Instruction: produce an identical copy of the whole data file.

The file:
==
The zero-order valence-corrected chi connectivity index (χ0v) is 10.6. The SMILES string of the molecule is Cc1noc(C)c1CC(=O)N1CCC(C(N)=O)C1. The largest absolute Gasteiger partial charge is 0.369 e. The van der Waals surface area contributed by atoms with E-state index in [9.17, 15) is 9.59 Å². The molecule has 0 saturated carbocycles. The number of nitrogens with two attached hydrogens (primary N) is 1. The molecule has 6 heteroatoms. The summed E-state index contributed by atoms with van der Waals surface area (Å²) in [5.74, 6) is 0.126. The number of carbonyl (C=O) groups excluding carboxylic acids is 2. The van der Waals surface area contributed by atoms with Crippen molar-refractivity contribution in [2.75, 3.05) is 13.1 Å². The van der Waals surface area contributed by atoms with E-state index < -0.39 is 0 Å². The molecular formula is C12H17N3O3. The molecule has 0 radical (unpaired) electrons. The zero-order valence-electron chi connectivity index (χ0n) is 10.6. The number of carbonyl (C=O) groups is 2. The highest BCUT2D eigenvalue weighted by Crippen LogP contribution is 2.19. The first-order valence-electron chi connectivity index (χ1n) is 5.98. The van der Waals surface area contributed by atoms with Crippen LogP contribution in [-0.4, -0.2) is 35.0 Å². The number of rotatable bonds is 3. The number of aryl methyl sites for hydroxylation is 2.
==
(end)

The zero-order valence-corrected chi connectivity index (χ0v) is 10.6. The SMILES string of the molecule is Cc1noc(C)c1CC(=O)N1CCC(C(N)=O)C1. The largest absolute Gasteiger partial charge is 0.369 e. The van der Waals surface area contributed by atoms with E-state index in [9.17, 15) is 9.59 Å². The molecule has 0 saturated carbocycles. The number of nitrogens with two attached hydrogens (primary N) is 1. The molecule has 6 heteroatoms. The summed E-state index contributed by atoms with van der Waals surface area (Å²) in [5.74, 6) is 0.126. The number of carbonyl (C=O) groups excluding carboxylic acids is 2. The van der Waals surface area contributed by atoms with Crippen molar-refractivity contribution in [2.75, 3.05) is 13.1 Å². The van der Waals surface area contributed by atoms with E-state index < -0.39 is 0 Å². The molecular formula is C12H17N3O3. The molecule has 0 radical (unpaired) electrons. The zero-order valence-electron chi connectivity index (χ0n) is 10.6. The number of carbonyl (C=O) groups is 2. The highest BCUT2D eigenvalue weighted by Crippen LogP contribution is 2.19. The first-order valence-electron chi connectivity index (χ1n) is 5.98. The van der Waals surface area contributed by atoms with Crippen LogP contribution in [-0.4, -0.2) is 35.0 Å². The number of rotatable bonds is 3. The number of aryl methyl sites for hydroxylation is 2.